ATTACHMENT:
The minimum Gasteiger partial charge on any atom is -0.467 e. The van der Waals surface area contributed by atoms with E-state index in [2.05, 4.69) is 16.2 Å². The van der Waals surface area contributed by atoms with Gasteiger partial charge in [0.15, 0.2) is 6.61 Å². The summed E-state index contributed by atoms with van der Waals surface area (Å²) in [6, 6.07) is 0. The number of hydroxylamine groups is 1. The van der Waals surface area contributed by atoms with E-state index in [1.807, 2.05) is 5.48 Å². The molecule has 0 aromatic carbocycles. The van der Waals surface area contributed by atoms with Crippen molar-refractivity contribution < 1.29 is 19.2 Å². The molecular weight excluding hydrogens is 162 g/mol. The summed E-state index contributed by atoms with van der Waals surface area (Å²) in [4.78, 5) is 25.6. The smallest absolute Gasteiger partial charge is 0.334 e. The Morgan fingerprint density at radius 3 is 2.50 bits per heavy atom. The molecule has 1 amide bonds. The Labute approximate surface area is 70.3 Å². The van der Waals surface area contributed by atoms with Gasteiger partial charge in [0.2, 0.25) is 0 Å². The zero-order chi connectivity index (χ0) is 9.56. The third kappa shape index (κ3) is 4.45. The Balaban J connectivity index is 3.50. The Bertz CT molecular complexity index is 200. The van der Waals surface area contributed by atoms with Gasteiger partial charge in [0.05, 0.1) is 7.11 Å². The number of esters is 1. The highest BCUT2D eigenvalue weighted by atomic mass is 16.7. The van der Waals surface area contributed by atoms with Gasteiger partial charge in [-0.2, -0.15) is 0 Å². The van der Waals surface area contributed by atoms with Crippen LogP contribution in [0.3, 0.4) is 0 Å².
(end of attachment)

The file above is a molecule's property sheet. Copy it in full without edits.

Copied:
The minimum Gasteiger partial charge on any atom is -0.467 e. The van der Waals surface area contributed by atoms with E-state index in [2.05, 4.69) is 16.2 Å². The van der Waals surface area contributed by atoms with Gasteiger partial charge in [0.15, 0.2) is 6.61 Å². The summed E-state index contributed by atoms with van der Waals surface area (Å²) in [6, 6.07) is 0. The number of hydroxylamine groups is 1. The van der Waals surface area contributed by atoms with E-state index in [1.807, 2.05) is 5.48 Å². The molecule has 0 aromatic carbocycles. The van der Waals surface area contributed by atoms with Crippen molar-refractivity contribution < 1.29 is 19.2 Å². The molecular weight excluding hydrogens is 162 g/mol. The summed E-state index contributed by atoms with van der Waals surface area (Å²) in [4.78, 5) is 25.6. The smallest absolute Gasteiger partial charge is 0.334 e. The Morgan fingerprint density at radius 3 is 2.50 bits per heavy atom. The molecule has 1 amide bonds. The Labute approximate surface area is 70.3 Å². The van der Waals surface area contributed by atoms with Gasteiger partial charge in [0.2, 0.25) is 0 Å². The zero-order chi connectivity index (χ0) is 9.56. The third kappa shape index (κ3) is 4.45. The Balaban J connectivity index is 3.50. The Bertz CT molecular complexity index is 200. The van der Waals surface area contributed by atoms with Gasteiger partial charge in [0.05, 0.1) is 7.11 Å². The number of esters is 1. The highest BCUT2D eigenvalue weighted by atomic mass is 16.7. The van der Waals surface area contributed by atoms with Gasteiger partial charge in [-0.2, -0.15) is 0 Å². The van der Waals surface area contributed by atoms with Crippen LogP contribution in [0.3, 0.4) is 0 Å².